Time for a Debate on Folate?
Too much of a good thing could turn out to be bad
Another worrisome finding comes from a recent cancer-prevention trial in which researchers gave pills containing 1,000 micrograms of folic acid to half of about 1,000 people. Over the next six years, both groups developed precancerous polyps at the same ratethough the people who'd been taking folic acid seemed more prone to particularly dangerous polyps. Moreover, they developed more unrelated cancersmostly prostate tumorsthan did people who received dummy pills.
Folate's effects on the brain, in contrast, appear to be mainly positive. For example, taking folic acid supplements seems to cut stroke risk by about 18 percent in people who are at elevated risk, according to a report in the Lancet in June. High folate levels also appear to preserve seniors' cognitive abilitiesusually. Two recent studies, however, suggested that they could have the opposite effect in seniors who have lower-than-average levels of vitamin B12. "These are just the first peeks at potential risks," says Martha Clare Morris, a nutritional epidemiologist at Rush University Medical Center in Chicago, who led one of the studies.
Right dosage. Even in this era of nationwide fortification, intake is largely under a person's control. Fortified foods add 128 micrograms of folic acid, on average, to a woman's daily intake, researchers at the Centers for Disease Control and Prevention recently found. A single daily multivitaminor a serving of heavily fortified breakfast cerealcan pack 400 micrograms, which by itself is enough to prevent the vast majority of neural tube defects. "I don't know what the cutoff would be, but you don't want to get toward 1,000 [micrograms per day]," says John Baron of Dartmouth, who coauthored the recent cancer-prevention study. One multivitamin "is probably neutral to beneficial. But don't take two." However, Xiaobin Wang of Children's Memorial Hospital in Chicago believes taking 400 to 800 micrograms of folic acid daily is often warranted for preventing stroke.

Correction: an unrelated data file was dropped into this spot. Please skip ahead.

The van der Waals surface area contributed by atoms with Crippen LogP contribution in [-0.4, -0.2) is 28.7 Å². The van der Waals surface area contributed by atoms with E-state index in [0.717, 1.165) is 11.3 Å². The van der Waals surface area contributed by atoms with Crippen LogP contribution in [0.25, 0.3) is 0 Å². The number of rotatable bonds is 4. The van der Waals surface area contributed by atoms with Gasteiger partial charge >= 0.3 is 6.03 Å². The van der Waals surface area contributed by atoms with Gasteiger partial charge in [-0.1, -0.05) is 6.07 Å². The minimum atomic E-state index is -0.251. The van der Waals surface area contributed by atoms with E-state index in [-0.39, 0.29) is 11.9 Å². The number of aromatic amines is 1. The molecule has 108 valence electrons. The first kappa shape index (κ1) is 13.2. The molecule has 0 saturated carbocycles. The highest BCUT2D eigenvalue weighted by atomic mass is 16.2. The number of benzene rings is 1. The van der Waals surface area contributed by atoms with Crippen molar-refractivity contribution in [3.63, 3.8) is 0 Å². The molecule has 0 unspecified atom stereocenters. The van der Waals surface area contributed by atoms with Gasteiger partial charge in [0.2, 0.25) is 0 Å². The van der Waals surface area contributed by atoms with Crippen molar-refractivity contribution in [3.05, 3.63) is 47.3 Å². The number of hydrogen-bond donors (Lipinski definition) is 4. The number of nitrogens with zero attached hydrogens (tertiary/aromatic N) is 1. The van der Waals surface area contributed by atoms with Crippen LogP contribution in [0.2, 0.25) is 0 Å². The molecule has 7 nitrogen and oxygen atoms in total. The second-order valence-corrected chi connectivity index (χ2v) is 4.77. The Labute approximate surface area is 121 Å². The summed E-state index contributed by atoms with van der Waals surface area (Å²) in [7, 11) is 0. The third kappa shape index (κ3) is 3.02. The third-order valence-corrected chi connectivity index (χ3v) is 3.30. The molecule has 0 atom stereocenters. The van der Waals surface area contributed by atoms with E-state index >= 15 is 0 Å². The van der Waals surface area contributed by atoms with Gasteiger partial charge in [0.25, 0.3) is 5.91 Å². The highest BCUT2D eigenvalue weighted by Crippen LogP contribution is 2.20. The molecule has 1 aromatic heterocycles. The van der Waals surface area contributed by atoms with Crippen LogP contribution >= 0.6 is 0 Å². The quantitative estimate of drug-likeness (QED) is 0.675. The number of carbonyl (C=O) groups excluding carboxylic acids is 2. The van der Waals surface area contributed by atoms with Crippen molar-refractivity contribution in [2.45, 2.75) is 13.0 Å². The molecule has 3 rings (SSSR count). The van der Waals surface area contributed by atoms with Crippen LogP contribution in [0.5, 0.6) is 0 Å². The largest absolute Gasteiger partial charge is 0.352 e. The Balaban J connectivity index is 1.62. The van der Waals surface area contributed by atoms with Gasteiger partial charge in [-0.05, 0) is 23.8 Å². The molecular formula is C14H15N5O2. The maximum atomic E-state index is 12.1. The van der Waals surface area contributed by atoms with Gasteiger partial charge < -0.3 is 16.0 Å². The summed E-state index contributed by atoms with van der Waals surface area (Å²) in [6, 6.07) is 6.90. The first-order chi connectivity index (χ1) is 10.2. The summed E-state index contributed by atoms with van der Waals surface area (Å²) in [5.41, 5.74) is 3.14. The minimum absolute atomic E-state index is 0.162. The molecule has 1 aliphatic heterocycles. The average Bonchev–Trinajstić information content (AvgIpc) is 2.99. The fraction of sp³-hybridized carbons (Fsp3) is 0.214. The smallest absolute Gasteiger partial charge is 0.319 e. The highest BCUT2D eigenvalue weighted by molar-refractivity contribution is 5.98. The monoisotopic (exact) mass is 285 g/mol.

Toronto's Kim offers different counsel. While women of childbearing age should use multivitamins, he says, "I would definitely advise [other people] against taking supplements with folic acid." In particular, he says, that applies to anyone who has cancer or is at risk of harboring precancerous growths because of family history, genetics, or advanced age.
Nobody is calling for a change to the U.S. fortification policy at this point. Many women still aren't getting enough folate, notes Michael Katz, senior vice president for research at the March of Dimes. But some researchers urge other nations considering fortification, including Britain and Australia, not to adopt a policy just yet. And they're not ruling out a reversal here. Says Baron: "We're exposing a lot of people, and we're in the uncomfortable position of not really knowing what it does."
On the Plus Side
Although some studies hint at potential risks, folate is often beneficial.
Fetal health: Women who may conceive need folic acid to prevent birth defects. Get 600 micrograms daily during pregnancy; 1,000 is considered the upper limit.
Brain: Folic acid may reduce stroke risk and, in people with ample vitamin B12, may guard against cognitive impairment.
Cancer: Folate may ward off cancer in healthy people (but accelerate it in others, such as survivors harboring hidden malignancies).